Tuesday, December 21, 2010
10 Great Tips for Traveling with a Litter of Kids
As David Boesch and his wife Jill packed up their three children (ages 13, 10 and 7) into the family minivan and set off for a one year trip around the world, they pulled out of their driveway enjoying a gorgeous Arizona sunset – which was ruined by the kids who were already squabbling about which DVD they were going to watch.
While we may not be heading around the world, we might be taking off for Yellowstone. And, as the thousands of us RVers are planning our trips next season, more than a few of us are already dreading the thought of having to deal with bored, bickering children.
The Boesch's trip took them from the bustling streets of Bangkok to the dirt roads of Patagonia – and to 17 countries on six continents – and they picked up a few parenting tricks to foster family harmony along the way. Below is a list of the globe-trotting family's 10 best tips to make family travel a great experience for everyone, and may bring some sanity to your travels, wherever they may take you:
1. Let the kids help plan the trip. Let them pick the destination for a day or plan the day's sightseeing. This way they will be doing what interests them. It probably won't be the art museum or the theater, but it will balance the cultural activities you have chosen with what they want to do.
2. Manage expectations. If you tell your kids that a car ride is going to take four hours and it takes four and half hours they will be angry because you are late. If you tell them it is going to take six hours and it takes four and a half they will be "stoked" that you are early. High expectations beget disappointment so even if you are going to a great spot, don't make the mistake of talking it up too much.
3. Make a spontaneous rule that could break up the road trip at any moment. For the Boesch family, they would stop at every go-kart track. This was a great way to break up a boring drive. It doesn't have to be go-karts, it can be driving range, batting cages or whatever your family is into but it helps to have something for the kids to look for that result in a spontaneous stop.
4. Develop a tradition around food. For the Boesch family, this was a "pizza contest." One of their goals during their year of travel was to find the world's greatest pizza and so in each new town they asked the locals where to find "the best pizza in town." They began a list of their favorites, and during their year of travel they ate a lot of pizza. (This also saved money because it is cheaper for a family to order pizza to share than for each person to get their own entrée.)
5. Use "Dollar snacks" to save money and limit empty calories.The Boesch's allowed their kids one snack per day as long as it cost under a dollar and had less than 300 calories. If one of them didn't want a snack, they would give that child the dollar to save or to spend on some other non-food item.
6. Turn museums into treasure hunts. Whenever the Boesch's visited a museum, they would start in the gift shop and would each buy a post card regarding a famous exhibit. Then, they would read about it in one of the museum books and then search for it. Once they found the exhibit, whoever had the post card would give a brief presentation. No two objects could be in the same section of the museum, which guaranteed they would walk by a lot of different stuff.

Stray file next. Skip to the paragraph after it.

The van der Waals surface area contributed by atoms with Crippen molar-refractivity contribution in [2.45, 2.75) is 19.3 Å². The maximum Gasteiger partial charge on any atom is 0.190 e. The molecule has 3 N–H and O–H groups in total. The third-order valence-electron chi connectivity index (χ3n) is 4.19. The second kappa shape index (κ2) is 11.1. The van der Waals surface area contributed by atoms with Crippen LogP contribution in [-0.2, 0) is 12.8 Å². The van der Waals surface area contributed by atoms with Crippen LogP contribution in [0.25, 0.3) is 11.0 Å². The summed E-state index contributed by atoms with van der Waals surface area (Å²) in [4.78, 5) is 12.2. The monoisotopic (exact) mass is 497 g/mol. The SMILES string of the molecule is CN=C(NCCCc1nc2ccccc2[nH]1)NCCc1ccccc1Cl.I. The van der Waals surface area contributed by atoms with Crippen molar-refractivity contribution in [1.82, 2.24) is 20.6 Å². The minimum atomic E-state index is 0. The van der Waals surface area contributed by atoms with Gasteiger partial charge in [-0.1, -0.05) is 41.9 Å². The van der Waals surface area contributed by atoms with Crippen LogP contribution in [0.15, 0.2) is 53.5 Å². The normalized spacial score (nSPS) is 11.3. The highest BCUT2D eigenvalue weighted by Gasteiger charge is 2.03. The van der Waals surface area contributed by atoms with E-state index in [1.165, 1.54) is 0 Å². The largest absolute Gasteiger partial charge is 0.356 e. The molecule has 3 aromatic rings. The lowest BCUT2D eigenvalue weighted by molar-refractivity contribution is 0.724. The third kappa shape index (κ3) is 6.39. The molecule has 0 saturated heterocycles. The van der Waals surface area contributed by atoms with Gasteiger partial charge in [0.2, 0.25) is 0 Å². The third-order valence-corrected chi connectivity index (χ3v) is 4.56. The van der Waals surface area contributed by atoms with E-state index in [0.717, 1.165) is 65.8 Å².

7. Use electronics to your advantage. Automobile DVD players and other portable electronics can be a godsend on a long road trip-keeping the kids distracted and avoiding boredom. But some technology can be destructive to a family (I am thinking here about my teen daughter who is texting her BFF instead of looking up at the Statue of Liberty) or the father who turns on the television and plops down on the bed as soon as he checks into the motel. Cell phones get left behind (sometimes they are left under the rear tire of the RV), chargers get lost there are plenty of places to stay without TVs. It is okay to be duplicitous. Not having these distractions forces your family to interact more (and isn't that the point of travel anyway?)
8. Know thyself. Pay attention to the body language of your kids: Throughout their year of travel, the Boesch's were constantly tinkering with the pace of their trip. If their children were bored they did activities to tire them out; if they were tired, they slowed down to let them rest. There is no requirement that says you have to see every single monument in Washington D.C. in order for the trip to be a success. Overachieving parents please note: IT IS OKAY TO LEAVE SOME FAMOUS SIGHTS FOR THE NEXT TIME.
9. Don't be afraid to split up for a couple days. For the Boesch family, many times during their trip the boys went one way and the girls another a few days apart was often good for family karma and it allowed both groups to do what they want.
10. Don't leave home without a tour book. Throughout their travels the Boesch's have bought dozens of tour books and they have all paid for themselves many times over in saving money and hassles. The Internet is good, but it is no substitute for a book that you can carry in the car and pass around to members of the family to discuss restaurants and accommodations.
Pins on a Map A Family's Yearlong Journey Around the World", which chronicles the families trip around the world and is filled with unforgettable moments, surprising discoveries and a priceless education for their children. Starting with the family's careful preparations, the book follows their visits to nearly every continent on earth, from the first three memorable months spent in a travel trailer discovering hidden treasures across the US, to their sojourn through Europe, Africa, Asia, Australia and South America.